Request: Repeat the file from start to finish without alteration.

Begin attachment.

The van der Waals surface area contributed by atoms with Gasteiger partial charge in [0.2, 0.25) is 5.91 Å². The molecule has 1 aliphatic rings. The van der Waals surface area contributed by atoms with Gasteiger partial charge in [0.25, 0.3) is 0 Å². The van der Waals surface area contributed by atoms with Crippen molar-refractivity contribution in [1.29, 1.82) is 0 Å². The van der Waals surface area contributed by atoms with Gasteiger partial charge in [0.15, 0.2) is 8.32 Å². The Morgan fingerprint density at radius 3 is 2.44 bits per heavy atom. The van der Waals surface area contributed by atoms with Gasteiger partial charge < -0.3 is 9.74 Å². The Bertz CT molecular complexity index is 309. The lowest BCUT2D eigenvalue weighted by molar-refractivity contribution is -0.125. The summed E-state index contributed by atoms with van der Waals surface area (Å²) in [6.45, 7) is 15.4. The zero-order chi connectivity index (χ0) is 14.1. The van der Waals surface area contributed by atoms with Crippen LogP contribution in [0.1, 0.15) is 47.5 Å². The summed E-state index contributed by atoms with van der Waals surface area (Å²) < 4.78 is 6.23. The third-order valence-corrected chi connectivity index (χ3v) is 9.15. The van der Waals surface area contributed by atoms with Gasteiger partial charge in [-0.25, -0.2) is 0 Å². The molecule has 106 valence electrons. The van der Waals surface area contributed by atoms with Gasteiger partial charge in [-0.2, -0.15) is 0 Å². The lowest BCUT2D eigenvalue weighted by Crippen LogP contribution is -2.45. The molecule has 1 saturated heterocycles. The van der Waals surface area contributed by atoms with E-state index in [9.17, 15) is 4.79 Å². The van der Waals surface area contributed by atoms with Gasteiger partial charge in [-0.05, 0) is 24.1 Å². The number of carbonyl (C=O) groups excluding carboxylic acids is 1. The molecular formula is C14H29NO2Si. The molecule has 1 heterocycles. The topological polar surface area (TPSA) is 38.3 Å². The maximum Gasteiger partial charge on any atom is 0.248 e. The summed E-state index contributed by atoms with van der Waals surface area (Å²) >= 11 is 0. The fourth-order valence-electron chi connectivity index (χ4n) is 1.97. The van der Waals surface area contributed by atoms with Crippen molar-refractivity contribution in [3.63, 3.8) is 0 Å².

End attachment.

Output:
The van der Waals surface area contributed by atoms with Gasteiger partial charge in [0.2, 0.25) is 5.91 Å². The molecule has 1 aliphatic rings. The van der Waals surface area contributed by atoms with Gasteiger partial charge in [0.25, 0.3) is 0 Å². The van der Waals surface area contributed by atoms with Crippen molar-refractivity contribution in [1.29, 1.82) is 0 Å². The van der Waals surface area contributed by atoms with Gasteiger partial charge in [0.15, 0.2) is 8.32 Å². The Morgan fingerprint density at radius 3 is 2.44 bits per heavy atom. The van der Waals surface area contributed by atoms with Gasteiger partial charge < -0.3 is 9.74 Å². The Bertz CT molecular complexity index is 309. The lowest BCUT2D eigenvalue weighted by molar-refractivity contribution is -0.125. The summed E-state index contributed by atoms with van der Waals surface area (Å²) in [6.45, 7) is 15.4. The zero-order chi connectivity index (χ0) is 14.1. The van der Waals surface area contributed by atoms with Crippen LogP contribution in [0.1, 0.15) is 47.5 Å². The summed E-state index contributed by atoms with van der Waals surface area (Å²) < 4.78 is 6.23. The third-order valence-corrected chi connectivity index (χ3v) is 9.15. The van der Waals surface area contributed by atoms with Gasteiger partial charge in [-0.25, -0.2) is 0 Å². The molecule has 106 valence electrons. The van der Waals surface area contributed by atoms with Gasteiger partial charge in [-0.2, -0.15) is 0 Å². The lowest BCUT2D eigenvalue weighted by Crippen LogP contribution is -2.45. The molecule has 1 saturated heterocycles. The van der Waals surface area contributed by atoms with E-state index in [9.17, 15) is 4.79 Å². The van der Waals surface area contributed by atoms with Gasteiger partial charge in [-0.05, 0) is 24.1 Å². The number of carbonyl (C=O) groups excluding carboxylic acids is 1. The molecular formula is C14H29NO2Si. The molecule has 1 heterocycles. The topological polar surface area (TPSA) is 38.3 Å². The maximum Gasteiger partial charge on any atom is 0.248 e. The summed E-state index contributed by atoms with van der Waals surface area (Å²) >= 11 is 0. The fourth-order valence-electron chi connectivity index (χ4n) is 1.97. The van der Waals surface area contributed by atoms with Crippen molar-refractivity contribution in [3.63, 3.8) is 0 Å².